Then again, I'd use the same arguments if someone were advocating for, say, "high paid jobs for everyone" or something silly like that.

Perspective is everything.

Amnorix
06-01-2007, 12:41 PM
I think you and I know where each other stands on these issues.

However, since I don't have a Lombardi Trophy and you have three, could I have one of yours? After all, you can afford to give more.

No you may not, and the reason si easy. You had an equal opportunity to achieve one. I succeeded. You failed. Too bad.

P.S. Also note that failure to receive a Lombardi will likely lead to civil unrest or rioting. At some point, the masses need appeasing. Such is the way of all governments throughout history.

Donger
06-01-2007, 12:43 PM
You're providing quality meat to the people, free of charge.

In teh good old days, you'd have to pay for high quality meat, and take your chances with the low. Now low is still "high" compared to what it used to be, and at government expense.

Beleive me, the arguments you use aren't all that different from what was used then.

Then again, I'd use the same arguments if someone were advocating for, say, "high paid jobs for everyone" or something silly like that.

Perspective is everything.

So, you'd be okay with providing lower quality healthcare for those who presently can't afford any?

Donger
06-01-2007, 12:45 PM
No you may not, and the reason si easy. You had an equal opportunity to achieve one. I succeeded. You failed. Too bad.

P.S. Also note that failure to receive a Lombardi will likely lead to civil unrest or rioting. At some point, the masses need appeasing. Such is the way of all governments throughout history.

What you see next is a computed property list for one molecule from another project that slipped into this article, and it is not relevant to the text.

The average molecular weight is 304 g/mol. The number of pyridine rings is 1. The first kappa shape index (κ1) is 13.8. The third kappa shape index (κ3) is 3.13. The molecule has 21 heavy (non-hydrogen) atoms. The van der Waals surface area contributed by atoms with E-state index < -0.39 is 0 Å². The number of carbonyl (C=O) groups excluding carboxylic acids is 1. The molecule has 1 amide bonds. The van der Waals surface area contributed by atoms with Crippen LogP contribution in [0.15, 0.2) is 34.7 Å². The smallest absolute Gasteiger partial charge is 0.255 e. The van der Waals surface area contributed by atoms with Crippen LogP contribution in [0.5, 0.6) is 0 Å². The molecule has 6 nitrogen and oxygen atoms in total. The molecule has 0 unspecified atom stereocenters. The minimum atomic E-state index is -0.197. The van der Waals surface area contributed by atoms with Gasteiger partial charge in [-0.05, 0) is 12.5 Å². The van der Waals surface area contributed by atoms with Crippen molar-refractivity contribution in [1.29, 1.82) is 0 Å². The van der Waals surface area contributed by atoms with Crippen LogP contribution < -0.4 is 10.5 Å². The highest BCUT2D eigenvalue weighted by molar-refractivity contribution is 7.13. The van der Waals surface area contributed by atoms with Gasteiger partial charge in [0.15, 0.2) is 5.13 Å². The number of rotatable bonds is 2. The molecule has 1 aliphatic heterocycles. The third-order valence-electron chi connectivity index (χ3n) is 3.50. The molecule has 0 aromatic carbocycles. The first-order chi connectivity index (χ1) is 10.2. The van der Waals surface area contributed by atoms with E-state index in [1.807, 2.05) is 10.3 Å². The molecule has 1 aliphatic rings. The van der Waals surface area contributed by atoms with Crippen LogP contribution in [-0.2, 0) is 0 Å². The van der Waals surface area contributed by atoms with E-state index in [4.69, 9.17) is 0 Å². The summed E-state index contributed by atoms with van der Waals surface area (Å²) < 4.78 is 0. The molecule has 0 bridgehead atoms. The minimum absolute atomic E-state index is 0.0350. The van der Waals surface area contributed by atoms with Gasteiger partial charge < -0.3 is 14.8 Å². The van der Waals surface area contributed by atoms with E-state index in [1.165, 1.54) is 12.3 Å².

Equal opportunity my ass. Our defense sucked. Since yours was great, we would only have had an equal opportunity to win if you weren't hoarding all the great players.

Fascist, robber baron.

Donger
06-01-2007, 12:47 PM
P.S. Also note that failure to receive a Lombardi will likely lead to civil unrest or rioting. At some point, the masses need appeasing. Such is the way of all governments throughout history.

ROFL

FD
06-01-2007, 12:48 PM
I never used the word "free." Someone else did. I was simply answering your question about what the government has ever done that is less expensive than when it is done by the private sector. Public schools are less expensive on an individual basis, for those actively involved in the paying of direct tuition and expenses, and only barely more expensive to those who aren't involved in such (to the point of not even being noticeable by them 9 times out of 10).

I don't advocate outright socialism, but neither is the antisocial "up with me, damn the rest" idealism displayed by so many on the right one iota better.